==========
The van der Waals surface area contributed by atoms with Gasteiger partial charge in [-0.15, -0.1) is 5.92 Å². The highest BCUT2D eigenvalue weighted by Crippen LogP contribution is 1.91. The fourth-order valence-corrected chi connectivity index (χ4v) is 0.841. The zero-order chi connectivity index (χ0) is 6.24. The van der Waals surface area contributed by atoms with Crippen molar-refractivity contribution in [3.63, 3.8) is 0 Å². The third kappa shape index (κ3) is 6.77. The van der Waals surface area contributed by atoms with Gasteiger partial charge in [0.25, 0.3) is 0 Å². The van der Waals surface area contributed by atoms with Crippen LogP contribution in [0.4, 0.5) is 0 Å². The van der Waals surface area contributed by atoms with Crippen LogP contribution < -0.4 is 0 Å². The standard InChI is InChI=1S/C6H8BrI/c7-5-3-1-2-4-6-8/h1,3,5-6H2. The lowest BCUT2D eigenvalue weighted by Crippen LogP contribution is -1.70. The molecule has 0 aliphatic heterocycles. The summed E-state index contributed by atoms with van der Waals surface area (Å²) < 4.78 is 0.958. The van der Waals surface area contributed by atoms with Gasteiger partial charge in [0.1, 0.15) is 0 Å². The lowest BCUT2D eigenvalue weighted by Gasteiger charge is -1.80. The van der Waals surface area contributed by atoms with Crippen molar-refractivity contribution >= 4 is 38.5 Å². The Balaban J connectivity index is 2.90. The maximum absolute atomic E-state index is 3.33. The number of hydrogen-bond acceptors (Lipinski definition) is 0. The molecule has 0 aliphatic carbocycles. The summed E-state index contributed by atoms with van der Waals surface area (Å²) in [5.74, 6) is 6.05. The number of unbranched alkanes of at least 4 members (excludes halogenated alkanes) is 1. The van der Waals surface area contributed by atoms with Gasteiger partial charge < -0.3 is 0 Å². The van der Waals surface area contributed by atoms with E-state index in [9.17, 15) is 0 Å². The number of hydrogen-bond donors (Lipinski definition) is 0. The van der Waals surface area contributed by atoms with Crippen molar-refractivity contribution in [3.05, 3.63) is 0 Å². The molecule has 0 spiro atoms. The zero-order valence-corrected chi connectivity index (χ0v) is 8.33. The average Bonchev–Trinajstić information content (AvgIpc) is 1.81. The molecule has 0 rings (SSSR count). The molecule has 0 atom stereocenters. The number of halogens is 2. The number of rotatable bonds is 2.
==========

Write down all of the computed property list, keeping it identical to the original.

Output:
The van der Waals surface area contributed by atoms with Gasteiger partial charge in [-0.15, -0.1) is 5.92 Å². The highest BCUT2D eigenvalue weighted by Crippen LogP contribution is 1.91. The fourth-order valence-corrected chi connectivity index (χ4v) is 0.841. The zero-order chi connectivity index (χ0) is 6.24. The van der Waals surface area contributed by atoms with Crippen molar-refractivity contribution in [3.63, 3.8) is 0 Å². The third kappa shape index (κ3) is 6.77. The van der Waals surface area contributed by atoms with Gasteiger partial charge in [0.25, 0.3) is 0 Å². The van der Waals surface area contributed by atoms with Crippen LogP contribution in [0.4, 0.5) is 0 Å². The van der Waals surface area contributed by atoms with Crippen LogP contribution < -0.4 is 0 Å². The standard InChI is InChI=1S/C6H8BrI/c7-5-3-1-2-4-6-8/h1,3,5-6H2. The lowest BCUT2D eigenvalue weighted by Crippen LogP contribution is -1.70. The molecule has 0 aliphatic heterocycles. The summed E-state index contributed by atoms with van der Waals surface area (Å²) < 4.78 is 0.958. The van der Waals surface area contributed by atoms with Gasteiger partial charge in [0.1, 0.15) is 0 Å². The lowest BCUT2D eigenvalue weighted by Gasteiger charge is -1.80. The van der Waals surface area contributed by atoms with Crippen molar-refractivity contribution >= 4 is 38.5 Å². The Balaban J connectivity index is 2.90. The maximum absolute atomic E-state index is 3.33. The number of hydrogen-bond acceptors (Lipinski definition) is 0. The molecule has 0 aliphatic carbocycles. The summed E-state index contributed by atoms with van der Waals surface area (Å²) in [5.74, 6) is 6.05. The number of unbranched alkanes of at least 4 members (excludes halogenated alkanes) is 1. The van der Waals surface area contributed by atoms with Gasteiger partial charge < -0.3 is 0 Å². The van der Waals surface area contributed by atoms with E-state index in [9.17, 15) is 0 Å². The number of hydrogen-bond donors (Lipinski definition) is 0. The van der Waals surface area contributed by atoms with Crippen molar-refractivity contribution in [3.05, 3.63) is 0 Å². The molecule has 0 spiro atoms. The zero-order valence-corrected chi connectivity index (χ0v) is 8.33. The average Bonchev–Trinajstić information content (AvgIpc) is 1.81. The molecule has 0 rings (SSSR count). The molecule has 0 atom stereocenters. The number of halogens is 2. The number of rotatable bonds is 2.